Investors Can Hedge Long-Term Risk With New 2-Year Bitcoin Derivatives
Paddy Baker – Coindesk
Quedex, a Gibraltar-regulated derivatives exchange, recently launched a new bitcoin contract with the longest expiration date in crypto. The CEO of Quedex Bitcoin Derivatives Exchange, Wiktor Gromniak, told CoinDesk the firm had experienced a surge in investor interest in its new BTCUSD contract, which expires in December 2021 and only became tradeable last Friday. Quedex volumes surged past a record $5 million on Saturday, beating the previous all-time high of $2 million reached in February, according to the exchange. “The new December 2021 products account for about 5-15 percent of total volume on the exchange … we see it as relatively high and promising for a product which [has been] live for less than a week,” Gromniak said. “What’s interesting is that the new December 2021 expiry options are the most popular among options products.”

Crypto OTC desks see activity surge as bitcoin’s price plunges alongside global markets
Frank Chaparro – The Block
As anxiety over the coronavirus gripped global financial markets this morning, not everyone was losing money. B2C2, the U.K.-based cryptocurrency trading firm, was on track to beat its record for volume trading, according to co-founder Max Boonen. B2C2 isn’t unique in that respect. For trading firms and exchanges, periods of spiked volatility can be profitable as trading volumes surge in lockstep.


Sell signal: Trump’s shallow virus plan blows floor out of markets
Anshuman Daga and Tom Westbrook – Reuters
All global investors got from U.S. President Donald Trump’s coronavirus package were a shock travel ban on Europe and a flashing signal to sell, and none of the large-scale tax breaks or medical tests for Americans they’d been expecting.

France Closes Schools as Macron Calls Virus Epidemic of Century
Ania Nussbaum – Bloomerg
French municipal elections will go ahead this weekend; Macron asks people to work from home, older people to stay put
France ordered the closing of nurseries, schools and universities from the beginning of next week to slow the spread of the coronavirus, following Italy in locking down key parts of public life to combat what President Emmanuel Macron called the worst health crisis in a century.

Trump Met Brazilian Official Who Tested Positive for Coronavirus
Simone Preissler Iglesias and Josh Wingrove – Bloomberg
Trump met Brazilian official who tested positive for virus; Brazil president, several ministers under medical observation
A close aide to Brazil’s president who attended a dinner with Donald Trump at Mar-a-Lago over the weekend tested positive for coronavirus.

Donald Trump has poured fuel on the flames of coronavirus; US president’s travel ban has dealt a further blow to global economic confidence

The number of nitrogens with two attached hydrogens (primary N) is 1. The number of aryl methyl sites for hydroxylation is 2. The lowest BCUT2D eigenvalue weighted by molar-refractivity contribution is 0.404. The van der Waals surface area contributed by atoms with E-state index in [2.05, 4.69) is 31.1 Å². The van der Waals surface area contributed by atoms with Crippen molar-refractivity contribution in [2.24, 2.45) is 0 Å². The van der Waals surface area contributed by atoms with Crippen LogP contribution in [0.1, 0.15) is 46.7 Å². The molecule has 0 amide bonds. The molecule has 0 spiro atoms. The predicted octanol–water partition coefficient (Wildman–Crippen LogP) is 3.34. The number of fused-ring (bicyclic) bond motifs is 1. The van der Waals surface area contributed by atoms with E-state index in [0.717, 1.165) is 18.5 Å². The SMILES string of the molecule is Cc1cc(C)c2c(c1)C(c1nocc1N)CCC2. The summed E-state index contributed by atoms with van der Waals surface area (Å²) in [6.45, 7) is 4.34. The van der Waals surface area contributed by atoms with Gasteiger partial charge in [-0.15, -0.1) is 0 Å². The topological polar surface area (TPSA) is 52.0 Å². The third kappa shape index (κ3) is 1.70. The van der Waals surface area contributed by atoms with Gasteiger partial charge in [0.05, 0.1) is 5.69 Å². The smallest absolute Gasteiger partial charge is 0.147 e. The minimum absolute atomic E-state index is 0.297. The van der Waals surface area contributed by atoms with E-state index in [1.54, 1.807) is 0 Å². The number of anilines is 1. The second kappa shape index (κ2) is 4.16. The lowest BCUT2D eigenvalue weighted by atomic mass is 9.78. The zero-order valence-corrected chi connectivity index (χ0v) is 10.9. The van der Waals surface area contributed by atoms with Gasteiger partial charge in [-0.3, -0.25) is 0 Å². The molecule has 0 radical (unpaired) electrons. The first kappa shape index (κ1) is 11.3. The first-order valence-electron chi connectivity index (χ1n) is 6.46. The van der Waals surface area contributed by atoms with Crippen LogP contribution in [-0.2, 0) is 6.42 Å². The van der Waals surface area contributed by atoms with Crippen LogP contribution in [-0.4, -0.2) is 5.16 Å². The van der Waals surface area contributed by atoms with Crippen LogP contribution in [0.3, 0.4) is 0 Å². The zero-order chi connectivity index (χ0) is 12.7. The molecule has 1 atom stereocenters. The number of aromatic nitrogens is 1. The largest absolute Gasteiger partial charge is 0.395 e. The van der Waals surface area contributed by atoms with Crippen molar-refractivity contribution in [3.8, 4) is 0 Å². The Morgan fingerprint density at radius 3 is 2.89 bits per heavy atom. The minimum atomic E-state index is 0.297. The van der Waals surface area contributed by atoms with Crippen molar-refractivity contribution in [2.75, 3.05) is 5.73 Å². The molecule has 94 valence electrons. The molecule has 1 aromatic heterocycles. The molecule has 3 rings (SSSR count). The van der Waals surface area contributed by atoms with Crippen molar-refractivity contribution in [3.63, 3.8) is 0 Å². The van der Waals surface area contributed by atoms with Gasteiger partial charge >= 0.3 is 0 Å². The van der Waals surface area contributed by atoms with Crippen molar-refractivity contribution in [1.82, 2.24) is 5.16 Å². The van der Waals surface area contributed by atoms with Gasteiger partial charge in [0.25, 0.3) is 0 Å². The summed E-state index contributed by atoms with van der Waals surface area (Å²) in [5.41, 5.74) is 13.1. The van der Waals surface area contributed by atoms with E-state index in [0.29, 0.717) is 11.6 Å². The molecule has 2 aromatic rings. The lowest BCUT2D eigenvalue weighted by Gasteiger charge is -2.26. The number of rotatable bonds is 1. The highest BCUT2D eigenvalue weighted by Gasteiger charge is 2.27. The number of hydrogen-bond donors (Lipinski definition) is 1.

The editorial board – FT
The “leader of the free world” is traditionally a source of reassurance in times of crisis. But the current US president, Donald Trump, is providing confusion, not leadership. Instead of damping down the flames of the coronavirus outbreak, his Oval Office address on Wednesday poured fuel on them. The mood was hardly helped by the World Health Organization declaring the virus a pandemic the same evening. But Mr Trump’s 30-day ban on travel to America from most European countries triggered new record falls in markets on Thursday. With the global economy already struggling to avoid a recession, it dealt another sharp blow to confidence.

Donald Trump’s troubling coronavirus address; President’s travel ban will not calm markets or address the threat facing America
Edward Luce – FT
On Wednesday night the global pandemic met US nationalism. It will not take long to see which comes off best. As Donald Trump was speaking, the Dow futures market nosedived. His Europe travel ban came just a few hours after the US stock market entered bear territory — a fall of 20 per cent or more — for the first time since the global financial crisis. It also followed the World Health Organization’s declaration of a global pandemic. Mr Trump’s address was meant to calm the waters. By the time he finished they were considerably rougher.

Australia Minister Who Met Ivanka Trump Diagnosed With Virus
Jason Scott – Bloomberg
Home Minister Peter Dutton announced he is now in hospital; PM Morrison urges Australians to reconsider overseas travel
A senior Australian government minister who met White House officials including Ivanka Trump in Washington last week has been diagnosed with the coronavirus. Minister for Home Affairs, Peter Dutton, released a statement late Friday saying he’d been diagnosed with

Leadership in a Time of Crisis
Rosalind Mathieson – Bloomberg
The coronavirus impact is pervasive. Schools, bars and restaurants are closed, sporting and other events canceled. Broadway shut. Italy resembles a ghost country under a nationwide lockdown. Governments and central bank officials are arguing in Europe over how to mitigate the economic hit. And more politicians are being directly affected, right as people want reassurance.

Chinese Official Pushes Conspiracy Theory U.S. Spread Virus
Jason Scott and Iain Marlow – Bloomberg